DEAD-box proteins function as nano-sized pistons, pushing open RNA strands to enable the formation of new cellular structures that is essential to the basic functioning of cells—a discovery that researchers say could aid in treatment of cancer and viruses in humans.
Researchers at the University of Texas at Austin discovered the mechanism in both normal and disease states behind the unwinding and separation of RNA strands in Mss116p, a DEAD-box protein found in yeast. The mechanism is almost certainly universal to all domains of life since DEAD-box proteins are found in all forms of living organisms, the research team concluded.
In their findings published Sept. 2 in Nature, the UT researchers explored a hypothesis from Anna Mallam, a postdoctoral researcher in the lab of study co-author Alan Lambowitz, Ph.D., the Nancy Lee and Perry R. Bass Regents Chair in Molecular Biology in the College of Natural Sciences, and director of the Institute for Cellular and Molecular Biology.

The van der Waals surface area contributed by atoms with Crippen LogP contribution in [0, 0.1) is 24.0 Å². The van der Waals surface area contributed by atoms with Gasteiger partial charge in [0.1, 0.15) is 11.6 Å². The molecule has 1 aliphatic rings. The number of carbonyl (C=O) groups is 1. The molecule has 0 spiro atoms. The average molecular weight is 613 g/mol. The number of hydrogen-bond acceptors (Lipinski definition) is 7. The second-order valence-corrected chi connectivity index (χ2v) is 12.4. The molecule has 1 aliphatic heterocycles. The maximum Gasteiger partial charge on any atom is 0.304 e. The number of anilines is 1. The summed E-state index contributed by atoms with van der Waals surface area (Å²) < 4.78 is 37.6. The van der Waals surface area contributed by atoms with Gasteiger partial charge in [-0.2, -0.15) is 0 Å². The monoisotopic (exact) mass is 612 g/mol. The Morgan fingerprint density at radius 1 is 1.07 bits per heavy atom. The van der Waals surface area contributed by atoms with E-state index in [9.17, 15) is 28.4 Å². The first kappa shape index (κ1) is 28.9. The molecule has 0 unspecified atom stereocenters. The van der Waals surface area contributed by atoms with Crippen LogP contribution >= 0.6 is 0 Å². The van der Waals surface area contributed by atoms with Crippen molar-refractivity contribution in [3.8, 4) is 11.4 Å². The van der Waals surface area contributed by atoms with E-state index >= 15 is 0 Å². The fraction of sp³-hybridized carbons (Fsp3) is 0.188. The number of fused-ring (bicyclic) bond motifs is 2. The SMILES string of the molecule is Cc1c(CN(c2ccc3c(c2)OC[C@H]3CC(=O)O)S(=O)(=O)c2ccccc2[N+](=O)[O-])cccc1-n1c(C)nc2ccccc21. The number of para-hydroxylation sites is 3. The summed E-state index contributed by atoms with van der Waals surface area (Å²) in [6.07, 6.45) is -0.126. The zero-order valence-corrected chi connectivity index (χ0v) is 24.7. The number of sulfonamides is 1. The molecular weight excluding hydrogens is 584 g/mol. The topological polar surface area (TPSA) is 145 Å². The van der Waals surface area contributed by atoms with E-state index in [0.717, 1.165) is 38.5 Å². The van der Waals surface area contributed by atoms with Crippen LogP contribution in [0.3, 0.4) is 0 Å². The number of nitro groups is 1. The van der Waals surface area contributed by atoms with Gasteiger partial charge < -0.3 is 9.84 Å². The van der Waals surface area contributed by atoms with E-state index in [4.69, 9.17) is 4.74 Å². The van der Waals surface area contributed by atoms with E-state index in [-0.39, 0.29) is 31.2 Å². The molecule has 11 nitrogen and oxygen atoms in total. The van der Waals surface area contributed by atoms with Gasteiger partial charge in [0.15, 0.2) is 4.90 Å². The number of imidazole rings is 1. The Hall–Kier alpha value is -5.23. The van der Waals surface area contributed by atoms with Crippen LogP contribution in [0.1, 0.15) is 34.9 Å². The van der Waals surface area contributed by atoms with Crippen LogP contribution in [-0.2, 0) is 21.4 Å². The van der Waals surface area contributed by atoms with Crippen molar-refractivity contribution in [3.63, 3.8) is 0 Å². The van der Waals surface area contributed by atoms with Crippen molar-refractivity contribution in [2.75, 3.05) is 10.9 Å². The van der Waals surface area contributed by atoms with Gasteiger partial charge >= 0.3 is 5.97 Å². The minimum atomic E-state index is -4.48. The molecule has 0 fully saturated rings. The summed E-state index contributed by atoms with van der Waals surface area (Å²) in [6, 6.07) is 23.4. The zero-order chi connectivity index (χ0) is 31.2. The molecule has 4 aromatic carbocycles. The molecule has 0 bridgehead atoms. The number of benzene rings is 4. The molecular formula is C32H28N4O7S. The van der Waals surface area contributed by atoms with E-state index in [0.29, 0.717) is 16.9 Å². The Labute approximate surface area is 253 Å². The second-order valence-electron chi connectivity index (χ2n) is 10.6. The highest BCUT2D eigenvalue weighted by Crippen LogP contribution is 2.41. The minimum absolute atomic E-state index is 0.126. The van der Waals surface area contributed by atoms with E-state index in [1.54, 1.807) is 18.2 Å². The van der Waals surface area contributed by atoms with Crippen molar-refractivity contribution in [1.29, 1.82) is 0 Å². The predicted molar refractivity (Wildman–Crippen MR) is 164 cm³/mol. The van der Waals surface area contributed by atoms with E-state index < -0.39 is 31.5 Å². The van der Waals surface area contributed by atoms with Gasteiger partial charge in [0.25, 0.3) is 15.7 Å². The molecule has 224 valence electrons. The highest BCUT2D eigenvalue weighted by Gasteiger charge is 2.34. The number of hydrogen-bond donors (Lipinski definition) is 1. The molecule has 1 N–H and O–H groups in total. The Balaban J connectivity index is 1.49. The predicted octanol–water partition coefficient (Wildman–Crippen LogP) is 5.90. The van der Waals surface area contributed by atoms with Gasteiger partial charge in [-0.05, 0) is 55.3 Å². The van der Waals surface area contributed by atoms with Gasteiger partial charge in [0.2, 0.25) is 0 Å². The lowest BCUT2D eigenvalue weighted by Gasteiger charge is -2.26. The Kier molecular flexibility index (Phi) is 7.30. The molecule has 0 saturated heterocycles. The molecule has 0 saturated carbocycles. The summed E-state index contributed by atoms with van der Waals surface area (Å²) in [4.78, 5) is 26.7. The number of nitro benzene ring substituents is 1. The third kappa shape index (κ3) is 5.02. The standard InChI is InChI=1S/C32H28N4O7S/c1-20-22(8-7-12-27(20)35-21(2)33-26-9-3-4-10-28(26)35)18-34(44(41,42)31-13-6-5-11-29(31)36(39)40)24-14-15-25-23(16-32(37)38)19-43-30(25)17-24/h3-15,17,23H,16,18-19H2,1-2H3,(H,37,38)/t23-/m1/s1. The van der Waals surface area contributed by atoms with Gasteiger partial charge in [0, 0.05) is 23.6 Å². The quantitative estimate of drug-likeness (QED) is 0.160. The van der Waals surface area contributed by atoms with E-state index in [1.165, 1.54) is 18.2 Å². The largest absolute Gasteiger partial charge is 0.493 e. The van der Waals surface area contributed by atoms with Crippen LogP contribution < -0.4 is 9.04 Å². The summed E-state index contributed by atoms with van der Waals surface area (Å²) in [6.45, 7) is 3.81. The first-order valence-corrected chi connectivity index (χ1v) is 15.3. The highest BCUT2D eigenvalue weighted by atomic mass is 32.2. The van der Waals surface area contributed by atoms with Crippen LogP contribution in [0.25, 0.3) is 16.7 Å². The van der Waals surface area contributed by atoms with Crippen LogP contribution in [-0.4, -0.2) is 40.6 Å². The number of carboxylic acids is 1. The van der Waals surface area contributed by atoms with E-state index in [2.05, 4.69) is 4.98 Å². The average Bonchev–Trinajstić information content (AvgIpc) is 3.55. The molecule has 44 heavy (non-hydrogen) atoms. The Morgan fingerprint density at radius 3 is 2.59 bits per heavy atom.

Mallam hypothesized that DEAD-box proteins function modularly, with one area on the protein (domain or “D”1) binding to an ATP molecule, the cell’s energy source, while another area (D2) binding to the double-stranded RNA.
“Once the second domain is latched on to the RNA and the first has got its ATP, the ‘piston’ comes down. It has a sharp edge that drives between the two strands and also grabs on one strand and bends it out of the way,” Mallam said in a statement.
The flexibility of DEAD-box proteins is hijacked in cancer, where their overexpression is believed to drive uncontrolled cell proliferation, as well as in infections caused by bacteria, fungi, and viruses, which rely on specific DEAD-box proteins for their propagation.
DEAD-box proteins are the largest family of RNA helicases, and crucial to RNA metabolism.
“This model explains key features of DEAD-box protein function and affords a new perspective on how the evolutionarily related cores of other RNA and DNA helicases diverged to use different mechanisms,” the team stated in the study.